Coursework in Engineering includes lab work and projects, plus a number of other marked assignments.

Coursework for standard credit at Part I

In Parts IA and IB, all coursework is for standard credit, which means that once students achieve a satisfactory standard in the various groups of activities the associated marks are capped at the qualifying level. Students who fail to reach the qualifying marks, or who fail to attend or hand in certain coursework, will have the shortfall deducted from their total in the Tripos. The marks available and qualifying marks are shown in the Faculty Board Part IA and Part IB coursework credit notices.

The standard credit scheme has been designed to encourage students to attend coursework sessions punctually, to complete each laboratory-based activity within an appropriate time to a satisfactory standard so as to achieve the main objectives of the activity, and to submit any written work for marking within a specified timescale.

The system aims to help students by discouraging them from spending an inordinately long time on any one coursework activity, at the expense of other aspects of their study. It also encourages innovation in design work, as there is not an undue loss of marks for a less successful outcome.

The majority of students are expected to gain the qualifying standard.

Rearranging coursework & allowances

Students are expected to make every effort to attend timetabled coursework sessions and meet coursework deadlines.  If a student believes this may not be possible, they should first read 'Rearranging coursework & allowances: general rules'.

Plagiarism avoidance: expectations of all students

The range of penalties for cheating in University examinations and coursework includes disqualification from the BA and MEng degrees.  Ignorance of the seriousness of plagiarism will not be an acceptable defense. 

The University's Discipline Regulation 6 states: "No candidate shall make use of unfair means in any University examination.  Unfair means shall include plagiarism* and, unless such possession is specifically authorised, the possession of any book, paper or other material relevant to the examination.  No member of the University shall assist a candidate to make use of such unfair means."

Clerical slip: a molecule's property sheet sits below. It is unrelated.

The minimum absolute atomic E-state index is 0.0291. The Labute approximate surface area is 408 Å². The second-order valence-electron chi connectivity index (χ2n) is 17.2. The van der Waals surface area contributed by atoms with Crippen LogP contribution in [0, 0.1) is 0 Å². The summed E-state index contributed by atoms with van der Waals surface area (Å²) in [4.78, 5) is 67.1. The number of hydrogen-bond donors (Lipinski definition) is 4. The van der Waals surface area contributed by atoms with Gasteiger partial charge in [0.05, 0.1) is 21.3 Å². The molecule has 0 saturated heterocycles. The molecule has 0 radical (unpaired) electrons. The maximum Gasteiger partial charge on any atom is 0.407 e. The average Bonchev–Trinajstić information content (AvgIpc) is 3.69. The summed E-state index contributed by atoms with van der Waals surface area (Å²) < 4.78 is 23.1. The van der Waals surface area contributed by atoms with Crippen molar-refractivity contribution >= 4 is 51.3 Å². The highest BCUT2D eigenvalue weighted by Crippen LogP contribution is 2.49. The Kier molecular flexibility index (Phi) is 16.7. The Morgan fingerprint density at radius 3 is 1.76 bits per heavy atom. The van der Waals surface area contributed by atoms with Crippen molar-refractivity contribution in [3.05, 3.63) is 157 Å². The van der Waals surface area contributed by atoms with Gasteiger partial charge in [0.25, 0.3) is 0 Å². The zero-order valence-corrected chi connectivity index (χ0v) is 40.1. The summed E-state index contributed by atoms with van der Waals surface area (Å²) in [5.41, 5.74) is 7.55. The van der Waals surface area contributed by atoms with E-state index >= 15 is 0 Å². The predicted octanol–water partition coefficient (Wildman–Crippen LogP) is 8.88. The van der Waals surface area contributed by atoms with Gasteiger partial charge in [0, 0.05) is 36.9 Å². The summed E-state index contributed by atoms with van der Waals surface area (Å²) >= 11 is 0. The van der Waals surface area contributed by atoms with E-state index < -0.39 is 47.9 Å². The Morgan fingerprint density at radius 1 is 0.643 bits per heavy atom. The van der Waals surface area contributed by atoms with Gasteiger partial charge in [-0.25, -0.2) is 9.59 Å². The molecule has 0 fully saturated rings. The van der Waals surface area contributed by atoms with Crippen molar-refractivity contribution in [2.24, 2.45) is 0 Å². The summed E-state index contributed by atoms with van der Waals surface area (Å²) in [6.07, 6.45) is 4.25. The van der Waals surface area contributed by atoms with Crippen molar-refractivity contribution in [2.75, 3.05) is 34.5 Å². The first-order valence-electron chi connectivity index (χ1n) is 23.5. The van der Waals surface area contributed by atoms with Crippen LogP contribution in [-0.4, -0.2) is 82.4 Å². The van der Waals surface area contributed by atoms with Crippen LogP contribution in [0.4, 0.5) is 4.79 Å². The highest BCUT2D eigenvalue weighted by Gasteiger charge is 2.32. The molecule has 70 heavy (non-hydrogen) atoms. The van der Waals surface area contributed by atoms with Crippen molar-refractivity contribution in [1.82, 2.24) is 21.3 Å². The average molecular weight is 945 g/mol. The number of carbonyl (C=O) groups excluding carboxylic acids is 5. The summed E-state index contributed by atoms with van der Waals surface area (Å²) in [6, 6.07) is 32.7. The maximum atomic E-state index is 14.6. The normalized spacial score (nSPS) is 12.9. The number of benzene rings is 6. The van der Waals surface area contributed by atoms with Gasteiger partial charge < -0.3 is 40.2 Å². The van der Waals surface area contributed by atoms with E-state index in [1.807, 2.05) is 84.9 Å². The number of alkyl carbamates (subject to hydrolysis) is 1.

* plagiarism is defined as submitting as one's own work, irrespective of intent to deceive, that which derives in part or in its entirety from the work of others without due acknowledgement.

To ensure that you understand what constitutes plagiarism and how to avoid it through good academic practice you are required to read:

If you do not fully understand the information in these documents you must seek clarification at the earliest opportunity from your Director of Studies or supervisor.

All work submitted electronically may be subjected to checking for plagiarism using Turnitin text-matching software software. You are required to:

Progression through the Engineering Tripos

A summary of the results that students must obtain to continue with the next part of the course is available at this link.  Formal and detailed information about progression requirements is contained in Statutes and Ordinances.

Industrial qualification

The deadline by which industrial experience must be completed and confirmatory documents submitted is Wednesday 10 February 2016. 

For details of firms offering work experience or to make an appointment with the Industrial Experience Coordinator see the Industrial Experience website

Accreditation of the MEng

All students are encouraged to become student or affiliate members of one or more of the professional engineering institutions, and hopefully later become full members. This link contains details of the accreditation of the Cambridge Engineering degree.

Part IIA student exchanges

The Department runs a number of exchanges that allow students to spend a year at one of a number of prestigious overseas institutions instead of doing Engineering Part IIA  or MET IIA.  Students then return to Cambridge for Part IIB.  Follow this link for an overview of the available exchanges.

Prizes, Scholarships and Awards

There are a large number of Prizes, Scholarships and Awards available: some are awarded for excellent performance on the course, others are open competitions (in particular, note the Head of Department's Annual Design Competition).  Details of all prizes and awards are on the CUED Prizes and Scholarships webpage.

Additional course costs

This link describes any additional costs that students will be expected to pay to complete the course.

Feedback from students

We are keen to hear what students think of the courses that we give, and so encourage students to complete the online survey and vote for the 'best' lecturer.  They can also use the 'Fast Feedback' to send messages anonymously.

Dyson Centre for Engineering Design